16 September 2015

Modelling the 2015 Singapore general election: theory and outcomes

Singaporeans voted on 11 September 2015 and returned the People's Action Party to government with a supermajority and a 9.9% national swing in its favour. This was despite 5 years of poor performance by the PAP, where policy and governance failures erupted in the public eye. We at Illusio conduct a postmortem to uncover, from first principles, what broadly went wrong for the opposition.

Explaining the results from first principles

Once again, let us recall Dunleavy's dominant party model:

A dominant party is seen as especially effective by voters. This means that all things being equal, rational voters will make the choice for the dominant party.

In real life terms: To some voters, Party X may equal or better the PAP at its manifesto/credentialed candidates/GRC masterplans than the PAP this year. All things being equal, these voters are more likely to still vote PAP because it is the party of competent policymaking and "government", even if the refinement and execution of policy is properly the work of the civil service.

Despite us saying that 2015 may well bring the worst results for the PAP, what mattered more was whether the opposition campaigns could convince the electorate that the PAP is both incompetent and radical, hurtling Singapore in a direction the electorate didn't want.

The opposition saved defeat from the jaws of victory; the PAP saved victory from the jaws of defeat

Examining the actual campaigns, it becomes clear that on the whole, the opposition were unable or unwilling to pin very visible planning, policy, and governance failures on the PAP. Instead, they largely confused the problem for its symptoms. While the opposition succeeded in convincing the electorate that they should be unhappy, it failed to convince the electorate that the PAP has been incompetent and untrustworthy, that these failures are the direct result of wrong, unsustainable policies that would lead to disaster for Singapore.

Negative campaigning works. Observe elections in the EU, UK, and US. They're nearly all won by driving up the other party's negative ratings, not by trumpeting how good your party is. In this respect, the opposition had one job to do in a sweet election year and failed it: ending the PAP's halo of effectiveness and hypercompetence.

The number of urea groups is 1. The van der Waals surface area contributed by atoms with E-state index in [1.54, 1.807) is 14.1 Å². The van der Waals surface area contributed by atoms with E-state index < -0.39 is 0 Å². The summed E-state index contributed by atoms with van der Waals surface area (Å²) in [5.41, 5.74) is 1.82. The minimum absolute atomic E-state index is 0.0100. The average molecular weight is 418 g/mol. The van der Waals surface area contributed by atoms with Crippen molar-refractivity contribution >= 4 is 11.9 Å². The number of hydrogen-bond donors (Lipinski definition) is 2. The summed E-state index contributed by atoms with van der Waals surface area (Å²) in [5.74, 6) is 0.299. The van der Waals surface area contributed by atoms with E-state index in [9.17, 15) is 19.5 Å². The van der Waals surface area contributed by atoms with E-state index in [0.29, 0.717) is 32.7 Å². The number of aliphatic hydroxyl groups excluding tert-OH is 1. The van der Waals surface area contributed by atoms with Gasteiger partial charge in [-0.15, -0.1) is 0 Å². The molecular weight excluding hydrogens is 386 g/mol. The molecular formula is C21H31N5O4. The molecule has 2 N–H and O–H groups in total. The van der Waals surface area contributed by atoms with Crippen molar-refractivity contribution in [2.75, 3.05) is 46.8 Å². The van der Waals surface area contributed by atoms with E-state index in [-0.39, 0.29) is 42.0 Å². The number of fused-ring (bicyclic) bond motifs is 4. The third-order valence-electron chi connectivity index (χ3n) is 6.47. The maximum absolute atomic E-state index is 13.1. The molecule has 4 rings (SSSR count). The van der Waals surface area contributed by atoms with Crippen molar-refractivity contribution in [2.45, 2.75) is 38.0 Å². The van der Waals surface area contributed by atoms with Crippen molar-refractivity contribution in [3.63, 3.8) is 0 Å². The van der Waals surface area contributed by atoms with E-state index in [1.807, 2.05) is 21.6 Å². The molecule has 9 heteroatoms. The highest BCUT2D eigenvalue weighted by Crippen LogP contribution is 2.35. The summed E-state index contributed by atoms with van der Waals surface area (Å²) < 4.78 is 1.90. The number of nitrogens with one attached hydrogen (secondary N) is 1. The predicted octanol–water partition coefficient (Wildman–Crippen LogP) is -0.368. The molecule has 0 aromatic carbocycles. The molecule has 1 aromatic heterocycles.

(We note that GE2011 was the one election where the opposition and its backers on social media played this strategy almost to a T: Tin Pei Ling and Tan Chuan-Jin were made to stand for the new generation of incompetent PAP leaders, while Mah Bow Tan and Raymond Lim and Lim Swee Say were poster boys for incompetence in policy planning in housing, transport, and the labour force. The PAP demolishes the opposition using this tactic every election too. Except the one in 2011.)

Imagine what a negative campaign poster would say of each PAP minister

The PAP's PR machine may be barely competent but after the weekend break, a trio of speeches by Ng Eng Hen, Lee Hsien Loong and Tharman Shanmugaratnam, when unchallenged by the opposition, won the election for their party.

Ng attempted to fool Singaporeans by saying the PAP's moderation started 10 years ago, not 5 (and by doing so, attributed Singaporeans' unhappiness to the populist Goh administration instead of Minilee's radical administration). Tharman subtly reminded Singaporeans that the PAP does welfare, by pointing to the Gini-coefficient before and after wealth transfers by the government. Lee on the eve of Cooling Off Day attempted to convince Singaporeans that "we're already on it", that his administration has been implementing transport overhauls, CPF restructuring, property cooling, and an immigration slowdown.

It may be true that PAP's welfare is insufficient and doesn't go far enough (either to ameliorate the worst effects of inequality or the actual poverty line) and ditto for its transport, property, immigration and CPF measures, but no opposition party was at hand to rubbish Tharman and Minilee, paint the measures as outright incompetent and harmful and insufficient to avert disaster, and pin it squarely on the PAP's incompetence and radical ideology.

Because Ng, Lee, and Tharman's claims were uncontested, they managed to reverse their loses by convincing voters that the PAP has changed: it is "shifting left", moderating the very policies that infuriated Singaporeans in the 2011 general elections to even the white paper on population. It convinced Singaporeans that it is giving more welfare than previously, while the opposition was not at hand to argue convincingly that this was still insufficient. The PAP won this election it managed to convinced nearly 70% of voters that the PAP is still the most effective competent party to moderate the policies and correct the missteps of the PAP.

In our next post, we shall examine if the voting figures support the use of the dominant party model in our explanation of the result.

1 comment:

A Singaporean voter said...

The EU, UK and US have oppositions that are challenging the incumbent for the right to rule. Singapore politics is one of its kind in the world, where the oppositions are just contented being the check and balances. Or they do not have that capability or capacity to do so?